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Remembrance of Clintons past

WASHINGTON — An abscess of anger seems to gnaw at Hillary Clinton, but the reasons for her resentments remain unclear. The world’s oldest party, which governed the nation during two world wars and is the primary architect of America’s regulatory and redistributive state, is eager to give her its presidential nomination, in recognition of … what?

Wacko birds nesting in U.S. Senate

WASHINGTON — President Barack Obama got it two-thirds right when he said that the delayed confirmation of his attorney general nominee, Loretta Lynch, is owing to Senate dysfunction and Republican stubbornness.

Who says economics is hard?

WASHINGTON — Every day the Chinese go to work, Americans get a raise: Chinese workers, many earning each day about what Americans spend on a Starbucks latte, produce apparel, appliances and other stuff cheaply, thereby enlarging Americans’ disposable income. Americans similarly get a raise when they shop at the stores that made Sam Walton a billionaire.

How to block a bad deal with Iran

WASHINGTON — It is the common temptation of Republicans and Democrats to support a strong executive when it does things they like, and to condemn it when it does things they don’t. There is, however, a group of committed institutionalists that has gathered around the Bipartisan Iran Nuclear Agreement Review Act, now scheduled for a vote of the Senate Foreign Relations Committee on April 14.

The right’s word-deed problem

WASHINGTON — Briefly, there seemed a chance we might have a cross-party discussion of the biggest economic problem the country faces: the vexing intersection of wage stagnation, declining social mobility and rising inequality.

Social inequality’s deepening roots

WASHINGTON — The rate of dog ownership is rising ominously. How can a profusion of puppies be worrisome? A report from the Raymond James financial services firm concerning trends in the housing market explains: Increasing numbers of women “are adopting dogs for security and/or companionship,” partly because of “the great education divide.”

Kasich waits in the wings

COLUMBUS, Ohio — Ideas fly from Gov. John Kasich like sparks from a flint. While explaining his prison reforms, he interrupts himself midsentence — his sentences, like some E.E. Cummings poems, are unpunctuated — to praise a Delaware church that buys prom dresses for low-income high school girls. His spirit would add spice and his policies would add substance to the Republican presidential contest.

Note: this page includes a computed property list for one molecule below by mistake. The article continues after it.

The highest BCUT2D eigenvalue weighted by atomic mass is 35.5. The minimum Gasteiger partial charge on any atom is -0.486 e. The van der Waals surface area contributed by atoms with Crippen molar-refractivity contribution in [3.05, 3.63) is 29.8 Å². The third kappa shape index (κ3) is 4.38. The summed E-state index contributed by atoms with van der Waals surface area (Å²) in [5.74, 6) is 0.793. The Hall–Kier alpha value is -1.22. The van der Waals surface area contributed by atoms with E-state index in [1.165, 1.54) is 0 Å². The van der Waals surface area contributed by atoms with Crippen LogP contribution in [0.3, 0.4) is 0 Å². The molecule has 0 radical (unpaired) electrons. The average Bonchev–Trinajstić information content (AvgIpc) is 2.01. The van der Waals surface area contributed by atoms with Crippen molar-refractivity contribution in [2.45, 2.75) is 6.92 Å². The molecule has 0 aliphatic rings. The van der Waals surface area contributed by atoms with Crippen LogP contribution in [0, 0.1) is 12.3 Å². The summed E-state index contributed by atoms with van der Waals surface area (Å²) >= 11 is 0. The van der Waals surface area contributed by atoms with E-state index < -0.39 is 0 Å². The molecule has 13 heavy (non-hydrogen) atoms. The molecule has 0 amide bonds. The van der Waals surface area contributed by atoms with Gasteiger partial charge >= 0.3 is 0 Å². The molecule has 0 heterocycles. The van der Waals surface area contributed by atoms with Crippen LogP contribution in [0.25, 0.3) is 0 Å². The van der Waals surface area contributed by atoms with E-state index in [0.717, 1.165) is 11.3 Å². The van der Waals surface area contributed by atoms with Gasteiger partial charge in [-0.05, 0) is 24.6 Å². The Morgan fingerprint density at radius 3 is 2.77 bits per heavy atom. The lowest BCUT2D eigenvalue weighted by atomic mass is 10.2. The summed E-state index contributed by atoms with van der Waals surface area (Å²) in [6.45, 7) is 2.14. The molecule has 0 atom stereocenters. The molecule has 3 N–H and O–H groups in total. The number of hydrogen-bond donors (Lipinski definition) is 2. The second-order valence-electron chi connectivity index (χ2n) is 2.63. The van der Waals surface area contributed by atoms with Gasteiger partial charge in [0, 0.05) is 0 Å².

The Export-Import Bank’s grip

Conservatives’ next disappointment will at least be a validation. The coming reauthorization of the Export-Import Bank will confirm their warnings about the difficulty of prying the government’s tentacles off what should be society’s private sphere.

Viewing Ferguson from Selma

The juxtaposition of the Justice Department’s damning Ferguson report and President Obama’s fine speech to mark the 50th anniversary of Bloody Sunday was coincidental. But the founders of the civil rights movement would certainly have found it providential, so I’ll go with that.

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A season of wretched excess

WASHINGTON — Beer, Benjamin Franklin supposedly said but almost certainly didn’t, is proof that God loves us and wants us to be happy. Without cannonballing into deep theological waters, perhaps Deflategate proves the same thing.

Bud Selig’s winning legacy

WASHINGTON — The business of baseball and the nation’s business used to be conducted in Washington with similar skill. The Washington Senators were run by Clark Griffith, who said: “Fans like home runs, and we have assembled a pitching staff to please our fans.” Today, however, Washington’s team is a model of best practices. The government? Less so.

The fight for the middle class

WASHINGTON — When you strip away all the layers of cockiness, preachiness and delusion in President Barack Obama’s 2015 State of the Union address, you find more cockiness, preachiness and delusion underneath.

Vermont’s Sanders has mountains to climb

WASHINGTON — The young man who answered the phone in the Senate office of Vermont’s Bernie Sanders told the caller, a would-be campaign contributor, that it is illegal for funds to be accepted on federal property. He advised the person to contact Sanders’ political operation, which might become a presidential campaign.